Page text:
Quebec couple battles corporate giant Telus, and wins

Sarah Schmidt, Canwest News Service
Published: Thursday, April 03, 2008

A former Quebec couple has scored a key legal victory for cellphone customers after a judge ruled they were duped into signing three-year contracts with Telus Mobility Inc. with a misleading promotion.

Son Le-Tien and Thi Nguyen broke their contracts with Rogers and signed up with Telus after a 2004 promotion promised a free trip for two to a choice of 25 international cities. After discovering not all was as advertised from promotions partner Free Air fare, the Montreal-area couple tried to cancel their contracts.

Telus retailer Contact Com DL Communications of Laval, Que., slapped them with penalties totalled of $1,794.72 -- Telus contracts stipulate customers pay $20 per month in penalty fees for every month remaining on a broken contract.

When the couple refused to pay, the retailer handed the file over to a collection agency.

The couple sued the retailer in small claims court, and won a key victory that industry watchers say should send a message to wireless phone companies about misleading promotions.

The couple signed up with Telus after they confirmed Sydney, Australia was part of the promotions package. But when they tracked down an official with the travel company working out of an apartment building, they were informed Sydney and Asian cities were off limits.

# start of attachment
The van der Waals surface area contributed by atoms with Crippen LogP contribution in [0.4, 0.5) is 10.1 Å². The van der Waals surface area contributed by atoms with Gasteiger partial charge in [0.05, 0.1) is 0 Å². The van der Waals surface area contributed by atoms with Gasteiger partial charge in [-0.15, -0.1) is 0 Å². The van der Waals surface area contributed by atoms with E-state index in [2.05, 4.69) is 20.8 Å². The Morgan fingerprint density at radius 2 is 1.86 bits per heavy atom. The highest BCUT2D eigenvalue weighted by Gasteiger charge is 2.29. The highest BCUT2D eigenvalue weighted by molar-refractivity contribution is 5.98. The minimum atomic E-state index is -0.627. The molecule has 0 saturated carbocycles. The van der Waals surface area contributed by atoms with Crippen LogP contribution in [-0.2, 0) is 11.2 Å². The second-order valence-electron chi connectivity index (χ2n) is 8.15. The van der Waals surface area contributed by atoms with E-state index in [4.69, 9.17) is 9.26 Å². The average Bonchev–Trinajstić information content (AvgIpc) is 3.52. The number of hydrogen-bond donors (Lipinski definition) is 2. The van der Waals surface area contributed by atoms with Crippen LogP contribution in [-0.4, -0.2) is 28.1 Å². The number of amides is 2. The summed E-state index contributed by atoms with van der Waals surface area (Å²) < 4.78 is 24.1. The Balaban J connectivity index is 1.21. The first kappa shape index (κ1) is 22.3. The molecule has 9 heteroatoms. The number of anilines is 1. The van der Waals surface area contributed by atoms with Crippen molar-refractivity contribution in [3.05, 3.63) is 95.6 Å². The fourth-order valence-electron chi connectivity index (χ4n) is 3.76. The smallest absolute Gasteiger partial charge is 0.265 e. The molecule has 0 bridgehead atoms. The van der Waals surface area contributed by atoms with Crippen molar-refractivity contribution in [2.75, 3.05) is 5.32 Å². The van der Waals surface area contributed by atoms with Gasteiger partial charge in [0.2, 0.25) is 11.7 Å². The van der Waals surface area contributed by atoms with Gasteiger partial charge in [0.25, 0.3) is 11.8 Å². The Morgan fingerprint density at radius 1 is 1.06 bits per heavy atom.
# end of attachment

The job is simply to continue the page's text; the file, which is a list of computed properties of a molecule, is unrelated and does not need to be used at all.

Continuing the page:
The judge ruled the couple was deceived on the facts of the promotion, and awarded the family $1,770 in damages under Quebec's Consumer Protection Act. The judge awarded the couple an additional $2,000, "given the seriousness of the violations" and the attitude of the defendant, who "appears to be unconcerned."

The couple has since moved to Australia. Tye Le-Tien of the Montreal suburb of Laval represented her brother and sister-in-law when the case was heard last month. She said the three-year dispute, which included incessant calls from a collection agency, took a toll on the family. She just hopes the cellphone company learns some lessons from the verdict.

"I'm happy they know that people are complaining and suing them. They know people will do something in the future, so they should be scared."